Laryngeal mesothelioma, also known as laryngeal asbestos-related cancer, is a rare and aggressive cancer that affects the larynx, the organ responsible for voice production. This type of mesothelioma is caused by exposure to asbestos, a naturally occurring mineral that was widely used in the construction industry, shipbuilding, and other industrial applications until the 1980s. Laryngeal mesothelioma accounts for less than 1% of all mesothelioma cases, but it is nonetheless a serious and life-threatening disease.
The risk factors for developing laryngeal mesothelioma are primarily related to occupational exposure to asbestos. When asbestos fibers are inhaled, they can become lodged in the lungs and other respiratory organs, including the larynx. Over time, these fibers can cause inflammation and scarring, which can lead to the development of cancerous cells. The risk of developing laryngeal mesothelioma increases with the amount and duration of asbestos exposure. However, it is important to note that not everyone who is exposed to asbestos will develop mesothelioma.
The following are some of the risk factors associated with laryngeal mesothelioma:
Occupational exposure to asbestos: Workers who were exposed to asbestos in their workplace are at higher risk of developing laryngeal mesothelioma. This includes individuals who worked in industries such as shipbuilding, construction, insulation, plumbing, and automotive manufacturing, where asbestos was commonly used.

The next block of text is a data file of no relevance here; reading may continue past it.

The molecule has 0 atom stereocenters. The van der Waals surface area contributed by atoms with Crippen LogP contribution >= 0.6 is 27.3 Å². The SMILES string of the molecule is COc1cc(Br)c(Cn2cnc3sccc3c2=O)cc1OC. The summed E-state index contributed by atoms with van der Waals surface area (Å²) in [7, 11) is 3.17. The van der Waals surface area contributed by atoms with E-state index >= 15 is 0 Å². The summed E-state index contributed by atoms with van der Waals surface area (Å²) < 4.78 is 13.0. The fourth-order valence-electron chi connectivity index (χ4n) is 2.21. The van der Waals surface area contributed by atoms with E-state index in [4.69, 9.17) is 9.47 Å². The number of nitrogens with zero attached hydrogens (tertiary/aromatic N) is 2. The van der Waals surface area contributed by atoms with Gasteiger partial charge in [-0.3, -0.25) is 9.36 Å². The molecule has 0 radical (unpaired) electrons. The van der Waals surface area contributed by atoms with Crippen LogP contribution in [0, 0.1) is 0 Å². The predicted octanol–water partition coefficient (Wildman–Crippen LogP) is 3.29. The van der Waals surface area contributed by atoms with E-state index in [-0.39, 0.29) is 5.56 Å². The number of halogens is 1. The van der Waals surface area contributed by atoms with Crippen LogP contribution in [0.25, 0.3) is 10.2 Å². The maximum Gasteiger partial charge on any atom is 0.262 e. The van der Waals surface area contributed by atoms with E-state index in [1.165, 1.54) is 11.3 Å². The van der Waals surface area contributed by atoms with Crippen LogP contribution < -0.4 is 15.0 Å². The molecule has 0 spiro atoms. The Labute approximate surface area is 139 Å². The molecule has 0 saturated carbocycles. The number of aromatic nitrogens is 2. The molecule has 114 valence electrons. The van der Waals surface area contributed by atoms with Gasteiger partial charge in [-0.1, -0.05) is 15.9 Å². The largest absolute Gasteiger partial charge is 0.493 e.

Environmental exposure to asbestos: People who live or work near asbestos mines, factories, or processing plants may also be at risk of developing laryngeal mesothelioma due to exposure to asbestos fibers in the air.
Smoking: While smoking is not a direct cause of laryngeal mesothelioma, it can increase the risk of developing the disease in individuals who have been exposed to asbestos. Smoking weakens the lungs and can make it harder for the body to expel asbestos fibers, which can increase the risk of developing mesothelioma.
Age: Laryngeal mesothelioma is most commonly diagnosed in individuals who are over the age of 50. Asbestos fibers can take several decades to cause cancer, which is why mesothelioma is often diagnosed in older adults who were exposed to asbestos earlier in their lives.
Gender: Men are more likely to develop laryngeal mesothelioma than women. This may be due to the fact that men are more likely to work in industries that expose them to asbestos, or because women may have a stronger immune response to asbestos fibers.
Genetic factors: Some studies have suggested that certain genetic factors may increase the risk of developing mesothelioma in individuals who have been exposed to asbestos. However, more research is needed to fully understand the role of genetics in the development of mesothelioma.
Other health conditions: Individuals with a history of lung diseases, such as chronic obstructive pulmonary disease (COPD) or tuberculosis, may be at higher risk of developing laryngeal mesothelioma due to the damage that these conditions can cause to the respiratory system.
It is important to note that the symptoms of laryngeal mesothelioma can be vague and nonspecific, and may not appear until several years after exposure to asbestos. These symptoms may include hoarseness, difficulty swallowing, coughing, and shortness of breath. If you have been exposed to asbestos and are experiencing any of these symptoms, it is important to speak with your doctor as soon as possible. Early detection and treatment can improve the prognosis for individuals with laryngeal mesothelioma.